At trial, at the close of the state’s case, a Rule 20 directed verdict motion could be made that no reasonable jury could conclude that justification wasn’t established and the court could dismiss the case at that point, but from a practical perspective the case would almost always be decided by the trier of fact.


Donald O. Chesworth
Tully Rinckey PLLC
400 Linden Oaks Suite 110, Rochester, NY 14625

In New York, the first place to challenge the issue would be in the grand jury, then a motion to dismiss after indictment in the trial court.


John R. Monroe
John Monroe Law, PC
156 Robert Jones Road, Dawsonville, GA 30534

In Georgia, a person who validly uses self defense is immune from prosecution. So, if he claims immunity, he is entitled to a hearing before trial to determine if he is immune (much like Florida).

The burden is on the defendant to prove by a preponderance of the evidence that he validly used self defense. If immunity is denied, he can still claim self defense at trial, where the burden is on the state to disprove beyond a reasonable doubt that he validly used self defense.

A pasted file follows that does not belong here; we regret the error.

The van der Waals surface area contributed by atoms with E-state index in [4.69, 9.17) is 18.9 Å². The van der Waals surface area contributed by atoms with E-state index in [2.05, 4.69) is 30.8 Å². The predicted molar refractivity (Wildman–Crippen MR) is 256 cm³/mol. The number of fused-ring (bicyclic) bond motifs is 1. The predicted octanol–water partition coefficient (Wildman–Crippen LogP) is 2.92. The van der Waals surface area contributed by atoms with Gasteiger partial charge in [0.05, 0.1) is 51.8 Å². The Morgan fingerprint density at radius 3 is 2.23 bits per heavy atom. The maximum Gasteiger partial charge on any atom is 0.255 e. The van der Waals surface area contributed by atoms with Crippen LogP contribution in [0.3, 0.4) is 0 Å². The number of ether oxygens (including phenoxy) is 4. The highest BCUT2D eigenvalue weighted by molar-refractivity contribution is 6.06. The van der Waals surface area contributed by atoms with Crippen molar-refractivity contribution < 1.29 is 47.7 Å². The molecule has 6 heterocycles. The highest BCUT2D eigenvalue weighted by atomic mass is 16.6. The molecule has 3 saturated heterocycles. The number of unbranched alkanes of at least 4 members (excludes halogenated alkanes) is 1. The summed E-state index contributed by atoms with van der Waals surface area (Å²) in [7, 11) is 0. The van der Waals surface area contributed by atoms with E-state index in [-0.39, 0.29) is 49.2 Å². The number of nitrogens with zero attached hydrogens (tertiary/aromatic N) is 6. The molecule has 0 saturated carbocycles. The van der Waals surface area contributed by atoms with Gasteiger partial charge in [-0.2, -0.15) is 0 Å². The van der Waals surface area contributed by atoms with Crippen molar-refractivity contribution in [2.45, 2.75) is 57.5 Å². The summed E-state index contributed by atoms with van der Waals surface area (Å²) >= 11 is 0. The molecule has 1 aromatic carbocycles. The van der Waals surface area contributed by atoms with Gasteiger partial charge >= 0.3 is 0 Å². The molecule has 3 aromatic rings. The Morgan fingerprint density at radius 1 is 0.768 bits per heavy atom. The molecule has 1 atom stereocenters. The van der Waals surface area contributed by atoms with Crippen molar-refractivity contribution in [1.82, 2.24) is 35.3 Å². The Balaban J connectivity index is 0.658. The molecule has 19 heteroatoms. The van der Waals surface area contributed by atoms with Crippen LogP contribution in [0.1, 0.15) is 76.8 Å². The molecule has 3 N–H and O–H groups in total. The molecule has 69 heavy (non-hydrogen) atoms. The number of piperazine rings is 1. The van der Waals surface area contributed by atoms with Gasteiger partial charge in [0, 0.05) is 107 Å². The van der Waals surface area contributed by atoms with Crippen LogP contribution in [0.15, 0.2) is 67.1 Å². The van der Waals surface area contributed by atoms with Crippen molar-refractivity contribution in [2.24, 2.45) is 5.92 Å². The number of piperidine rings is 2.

Steven F. Fairlie, Esq.
Fairlie & Lippy, P.C.
1501 Lower State Road, Ste 304, North Wales, PA 19454

Pennsylvania law provides for a preliminary hearing. It is a standard hearing in all Pennsylvania state criminal cases that did not commence by indictment – there is nothing about it that is unique to a self-defense case. In fact, practically, the defense almost never presents testimony at a preliminary hearing and it is nearly impossible to establish self defense at a preliminary hearing, so most such cases have to go to trial.


Steven Howard, Esq.
209 N. Walnut, Upper Level, Lansing, MI 48933

In Michigan, once the claim of self defense is made, the burden shifts to the prosecutor to prove that it is not self defense, and that it is not justified. 

We do have a preliminary exam where you can argue self defense. The standard for binding the case over for trial is very low, this is the probable cause or more-likely-than-not standard. Some judges follow the law. Others  would bind-over a ham sandwich if the prosecutor asked him to.

If the judge fails to throw out the case for self defense, you can still assert it at trial, and the burden is still on the prosecutor to prove it is not justified or self defense.


Thank you, affiliated attorneys, for sharing your experience and knowledge. Members, please return next month when we have a new question for our affiliated attorneys.

Educating His Fellow Lawyers